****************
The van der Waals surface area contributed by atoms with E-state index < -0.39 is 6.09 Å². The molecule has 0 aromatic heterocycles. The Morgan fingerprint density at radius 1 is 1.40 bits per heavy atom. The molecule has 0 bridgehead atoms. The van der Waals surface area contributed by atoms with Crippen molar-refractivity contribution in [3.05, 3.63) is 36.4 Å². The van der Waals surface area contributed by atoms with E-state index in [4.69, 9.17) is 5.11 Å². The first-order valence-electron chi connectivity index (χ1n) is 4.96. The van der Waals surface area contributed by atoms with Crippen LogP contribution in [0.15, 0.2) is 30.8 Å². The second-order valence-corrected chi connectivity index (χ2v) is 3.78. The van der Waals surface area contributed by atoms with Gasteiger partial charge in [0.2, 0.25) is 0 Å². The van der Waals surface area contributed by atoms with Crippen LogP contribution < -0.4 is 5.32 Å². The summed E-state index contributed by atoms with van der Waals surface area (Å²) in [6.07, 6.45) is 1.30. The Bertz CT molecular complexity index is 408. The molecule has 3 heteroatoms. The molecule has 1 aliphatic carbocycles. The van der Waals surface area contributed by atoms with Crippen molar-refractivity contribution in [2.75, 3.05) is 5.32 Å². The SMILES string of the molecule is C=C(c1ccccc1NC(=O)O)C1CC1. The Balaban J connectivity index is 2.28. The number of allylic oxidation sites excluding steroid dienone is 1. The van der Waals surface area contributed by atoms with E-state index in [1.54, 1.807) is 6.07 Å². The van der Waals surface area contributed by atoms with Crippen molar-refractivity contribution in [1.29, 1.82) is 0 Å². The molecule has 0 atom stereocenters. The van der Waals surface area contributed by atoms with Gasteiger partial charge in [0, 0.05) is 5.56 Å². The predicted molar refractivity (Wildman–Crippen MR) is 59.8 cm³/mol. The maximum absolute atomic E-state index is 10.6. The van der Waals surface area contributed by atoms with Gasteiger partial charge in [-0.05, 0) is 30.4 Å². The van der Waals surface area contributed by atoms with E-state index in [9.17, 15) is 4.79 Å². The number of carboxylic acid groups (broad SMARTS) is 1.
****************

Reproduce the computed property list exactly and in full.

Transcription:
The van der Waals surface area contributed by atoms with E-state index < -0.39 is 6.09 Å². The molecule has 0 aromatic heterocycles. The Morgan fingerprint density at radius 1 is 1.40 bits per heavy atom. The molecule has 0 bridgehead atoms. The van der Waals surface area contributed by atoms with Crippen molar-refractivity contribution in [3.05, 3.63) is 36.4 Å². The van der Waals surface area contributed by atoms with E-state index in [4.69, 9.17) is 5.11 Å². The first-order valence-electron chi connectivity index (χ1n) is 4.96. The van der Waals surface area contributed by atoms with Crippen LogP contribution in [0.15, 0.2) is 30.8 Å². The second-order valence-corrected chi connectivity index (χ2v) is 3.78. The van der Waals surface area contributed by atoms with Gasteiger partial charge in [0.2, 0.25) is 0 Å². The van der Waals surface area contributed by atoms with Crippen LogP contribution < -0.4 is 5.32 Å². The summed E-state index contributed by atoms with van der Waals surface area (Å²) in [6.07, 6.45) is 1.30. The Bertz CT molecular complexity index is 408. The molecule has 3 heteroatoms. The molecule has 1 aliphatic carbocycles. The van der Waals surface area contributed by atoms with Crippen molar-refractivity contribution in [2.75, 3.05) is 5.32 Å². The SMILES string of the molecule is C=C(c1ccccc1NC(=O)O)C1CC1. The Balaban J connectivity index is 2.28. The number of allylic oxidation sites excluding steroid dienone is 1. The van der Waals surface area contributed by atoms with E-state index in [1.54, 1.807) is 6.07 Å². The van der Waals surface area contributed by atoms with Crippen molar-refractivity contribution in [1.29, 1.82) is 0 Å². The molecule has 0 atom stereocenters. The van der Waals surface area contributed by atoms with Gasteiger partial charge in [0, 0.05) is 5.56 Å². The predicted molar refractivity (Wildman–Crippen MR) is 59.8 cm³/mol. The maximum absolute atomic E-state index is 10.6. The van der Waals surface area contributed by atoms with Gasteiger partial charge in [-0.05, 0) is 30.4 Å². The van der Waals surface area contributed by atoms with E-state index in [9.17, 15) is 4.79 Å². The number of carboxylic acid groups (broad SMARTS) is 1.